Although the Authority already had in place an existing clean coal and energy program, the Act extends the Authority’s statutory authority to permit it to issue bonds for large-scale renewable energy and clean coal initiatives. The Authority is authorized to make loans of up to $450 million to single borrowers (including affiliates) that are engaged in clean coal and other renewable energy initiatives. The Authority also has programs in place to:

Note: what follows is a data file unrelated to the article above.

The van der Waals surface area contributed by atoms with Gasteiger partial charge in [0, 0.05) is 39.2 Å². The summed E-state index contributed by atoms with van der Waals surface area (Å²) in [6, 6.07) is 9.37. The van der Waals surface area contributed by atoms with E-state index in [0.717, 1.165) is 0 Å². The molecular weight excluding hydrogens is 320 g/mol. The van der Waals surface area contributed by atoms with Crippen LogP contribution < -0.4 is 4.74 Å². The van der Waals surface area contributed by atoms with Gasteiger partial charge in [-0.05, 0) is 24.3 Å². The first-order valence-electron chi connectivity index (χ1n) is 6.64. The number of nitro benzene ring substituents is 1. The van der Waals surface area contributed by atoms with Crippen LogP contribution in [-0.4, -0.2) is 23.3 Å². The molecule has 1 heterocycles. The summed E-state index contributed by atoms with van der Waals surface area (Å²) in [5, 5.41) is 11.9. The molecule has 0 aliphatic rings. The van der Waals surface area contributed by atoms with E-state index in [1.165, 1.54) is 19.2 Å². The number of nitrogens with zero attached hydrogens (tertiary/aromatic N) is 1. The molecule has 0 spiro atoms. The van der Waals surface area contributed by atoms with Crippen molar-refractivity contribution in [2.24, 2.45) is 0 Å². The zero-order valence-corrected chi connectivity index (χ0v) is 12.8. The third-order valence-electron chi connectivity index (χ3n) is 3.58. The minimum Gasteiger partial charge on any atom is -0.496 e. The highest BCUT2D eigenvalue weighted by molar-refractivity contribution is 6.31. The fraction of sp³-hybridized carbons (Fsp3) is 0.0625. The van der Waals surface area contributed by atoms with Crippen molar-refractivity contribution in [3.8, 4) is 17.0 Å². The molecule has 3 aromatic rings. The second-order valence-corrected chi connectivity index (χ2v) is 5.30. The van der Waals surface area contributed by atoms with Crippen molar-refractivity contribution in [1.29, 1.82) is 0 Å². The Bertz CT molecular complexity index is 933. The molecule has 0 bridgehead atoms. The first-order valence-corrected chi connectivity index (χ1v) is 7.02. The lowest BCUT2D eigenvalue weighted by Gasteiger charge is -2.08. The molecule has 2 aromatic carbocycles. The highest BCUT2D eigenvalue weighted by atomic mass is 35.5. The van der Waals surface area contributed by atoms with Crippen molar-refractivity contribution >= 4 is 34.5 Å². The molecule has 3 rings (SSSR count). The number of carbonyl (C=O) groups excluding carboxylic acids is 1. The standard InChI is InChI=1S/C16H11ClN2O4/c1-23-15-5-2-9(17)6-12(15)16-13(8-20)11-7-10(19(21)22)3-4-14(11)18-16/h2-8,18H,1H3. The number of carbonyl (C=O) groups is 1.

The Midwest Independent Transmission System Operator, Inc. (Midwest ISO) recently filed with FERC, jointly along with certain Midwest ISO transmission owners, a proposal to revise its pro forma Open Access Transmission Tariff to require generators that wish to interconnect with the MISO grid to pay all of the network upgrades costs associated with the interconnection. This proposal would revise the current MISO’s open access tariff to permit them to recover 10 percent of such costs, and then only if the generation facilities have a minimum capacity of 345 kV and have achieved commercial operations at the facilities. The MISO tariff presently permits a generator to recover 50 percent of the costs of the network upgrades.